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Biosynthesis of 3,4-didehydroretinol from retinol by human skin keratinocytes in culture.


ABSTRACT: The uptake and metabolism of radiolabelled retinol was studied in cultivated human skin cells. Normal epidermal keratinocytes in primary culture were able to incorporate unbound [11,12-3H]all-trans-retinol from the growth medium and transform it into 3,4-didehydroretinol (dehydroretinol) in a dose- and time-dependent manner. A total of 23% of the radioactive label became cell-associated during a 48-h incubation period when added at 7 nM to differentiated keratinocytes submerged in serum-containing, high-calcium (1.56 mM) culture medium. At that time point, 25-30% of cell-bound radioactive retinol had been converted into dehydroretinol, with no labelled retinal, dehydroretinal, retinoic acid or dehydroretinoic acid being detected in cells or medium. Thus dehydroretinol, which occurs physiologically in mammalian skin tissue in vivo, was identified as the predominant neutral retinol metabolite in cultured keratinocytes using h.p.l.c. and anhydro-derivatization procedures. At least 94% of the product, along with its precursor, was present in the cells in esterified form, with no traces of the compound being secreted into the cell environment. The rate of formation of dehydroretinol from its precursor was significantly lower in keratinocytes grown in serum-free, low-calcium (0.09 mM) culture medium, and in medium pre-incubated with excess unlabelled substrate. Furthermore, the application of 13-cis-retinoic acid (isotretinoin), a therapeutic retinoid drug known to markedly reduce dehydroretinol levels in human skin, blocked the biosynthesis of this metabolite in cultured keratinocytes. The 3,4-dehydrogenation pathway observed in this study could not be shown to operate to any significant extent in cultures of human epidermal melanocytes or dermal fibroblasts, supporting the hypothesis that keratinocytes represent the principal cell type involved in dehydroretinol formation from retinol in human skin.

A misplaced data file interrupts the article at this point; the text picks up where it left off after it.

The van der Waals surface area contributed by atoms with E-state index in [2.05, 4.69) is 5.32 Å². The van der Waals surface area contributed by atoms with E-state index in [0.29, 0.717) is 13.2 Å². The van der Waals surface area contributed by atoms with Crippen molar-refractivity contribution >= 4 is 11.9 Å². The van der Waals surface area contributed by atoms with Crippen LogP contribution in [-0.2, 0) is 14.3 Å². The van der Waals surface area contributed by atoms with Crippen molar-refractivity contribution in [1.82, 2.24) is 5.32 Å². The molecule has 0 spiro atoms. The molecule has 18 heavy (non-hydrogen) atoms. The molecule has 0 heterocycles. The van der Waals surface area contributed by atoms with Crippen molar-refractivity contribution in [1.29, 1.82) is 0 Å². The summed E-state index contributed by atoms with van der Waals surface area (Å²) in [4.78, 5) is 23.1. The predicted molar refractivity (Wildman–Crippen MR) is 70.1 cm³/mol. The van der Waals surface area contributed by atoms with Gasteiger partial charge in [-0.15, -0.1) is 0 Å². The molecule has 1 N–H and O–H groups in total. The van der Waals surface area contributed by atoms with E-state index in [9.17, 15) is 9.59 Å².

SUBMITTER: Rollman O 

PROVIDER: S-EPMC1134419 | BioStudies | 1993-01-01

SECONDARY ACCESSION(S): 10.1042/bj2930675

REPOSITORIES: biostudies

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